Post Options Post Options   Thanks (0) Thanks(0)     Back to Top Direct Link To This Post Posted: April/01/2011 at 13:38
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I was getting at size of scope may make a difference depending upon what he is doing.  I like to use my collapsible Meopta when hunting if I am hiking.  But the Razor is a little better to use at the range.  And depending upon the type of hunting a person is doing they may not need a spotter at all.
Post Options Post Options   Thanks (0) Thanks(0)     Back to Top Direct Link To This Post Posted: April/01/2011 at 13:41
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im glad i dont have to worry about it up here. the trees are so dense that having a 3x9 is almost overkill. irons would be gods plenty for me in all reality, but dont tell my wife thatWink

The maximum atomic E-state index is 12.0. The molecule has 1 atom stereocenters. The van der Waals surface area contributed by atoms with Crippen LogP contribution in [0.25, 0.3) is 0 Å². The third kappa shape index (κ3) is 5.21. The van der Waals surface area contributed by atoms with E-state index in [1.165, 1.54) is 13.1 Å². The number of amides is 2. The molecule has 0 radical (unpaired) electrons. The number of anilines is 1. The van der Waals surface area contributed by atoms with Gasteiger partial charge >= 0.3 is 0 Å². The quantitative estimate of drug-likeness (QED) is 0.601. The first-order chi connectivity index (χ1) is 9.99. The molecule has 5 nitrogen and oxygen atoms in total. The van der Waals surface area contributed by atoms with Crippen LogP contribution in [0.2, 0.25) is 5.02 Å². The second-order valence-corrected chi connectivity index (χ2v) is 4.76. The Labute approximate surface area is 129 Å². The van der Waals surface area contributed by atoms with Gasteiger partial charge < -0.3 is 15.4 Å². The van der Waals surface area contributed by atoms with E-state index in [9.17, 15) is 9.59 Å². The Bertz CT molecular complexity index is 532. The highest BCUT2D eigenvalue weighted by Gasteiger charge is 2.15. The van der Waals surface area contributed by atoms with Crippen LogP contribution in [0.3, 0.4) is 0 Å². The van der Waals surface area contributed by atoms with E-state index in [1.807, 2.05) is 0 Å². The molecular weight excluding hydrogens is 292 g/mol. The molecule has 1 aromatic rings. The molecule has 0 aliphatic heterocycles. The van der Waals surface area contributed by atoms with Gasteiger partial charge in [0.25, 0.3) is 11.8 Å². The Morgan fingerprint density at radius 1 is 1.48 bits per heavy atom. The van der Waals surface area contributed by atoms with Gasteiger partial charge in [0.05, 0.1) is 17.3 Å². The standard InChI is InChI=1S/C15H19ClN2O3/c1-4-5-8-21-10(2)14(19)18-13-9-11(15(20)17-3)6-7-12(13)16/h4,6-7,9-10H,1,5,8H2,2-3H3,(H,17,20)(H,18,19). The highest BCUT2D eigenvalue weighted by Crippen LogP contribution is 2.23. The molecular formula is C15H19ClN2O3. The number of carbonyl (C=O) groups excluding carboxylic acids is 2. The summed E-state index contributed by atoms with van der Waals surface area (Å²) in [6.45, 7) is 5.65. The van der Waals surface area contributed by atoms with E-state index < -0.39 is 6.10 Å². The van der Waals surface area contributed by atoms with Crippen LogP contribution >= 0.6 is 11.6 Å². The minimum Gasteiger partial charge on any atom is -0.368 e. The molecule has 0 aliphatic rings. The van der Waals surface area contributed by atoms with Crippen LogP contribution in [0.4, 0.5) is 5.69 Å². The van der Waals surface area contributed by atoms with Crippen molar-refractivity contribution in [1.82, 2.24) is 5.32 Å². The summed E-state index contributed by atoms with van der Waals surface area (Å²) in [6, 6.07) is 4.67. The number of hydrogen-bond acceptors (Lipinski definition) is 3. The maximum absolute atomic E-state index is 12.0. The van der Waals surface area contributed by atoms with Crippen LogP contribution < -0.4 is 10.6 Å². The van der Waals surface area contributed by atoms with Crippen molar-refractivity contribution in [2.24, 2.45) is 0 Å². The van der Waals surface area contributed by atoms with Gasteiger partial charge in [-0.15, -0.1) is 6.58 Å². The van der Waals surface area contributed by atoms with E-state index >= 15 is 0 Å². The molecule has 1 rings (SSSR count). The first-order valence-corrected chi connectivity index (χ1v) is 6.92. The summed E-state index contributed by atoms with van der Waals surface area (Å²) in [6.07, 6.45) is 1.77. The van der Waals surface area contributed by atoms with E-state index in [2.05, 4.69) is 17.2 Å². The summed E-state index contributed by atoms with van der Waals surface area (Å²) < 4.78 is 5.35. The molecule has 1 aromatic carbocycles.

Post Options Post Options   Thanks (0) Thanks(0)     Back to Top Direct Link To This Post Posted: April/01/2011 at 13:46
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Originally posted by supertool73 supertool73 wrote:

I was getting at size of scope may make a difference depending upon what he is doing.  I like to use my collapsible Meopta when hunting if I am hiking.  But the Razor is a little better to use at the range.  And depending upon the type of hunting a person is doing they may not need a spotter at all.


I was being a smarta...

We really need to hear what the intended uses are, and where.
Post Options Post Options   Thanks (0) Thanks(0)     Back to Top Direct Link To This Post Posted: April/01/2011 at 14:00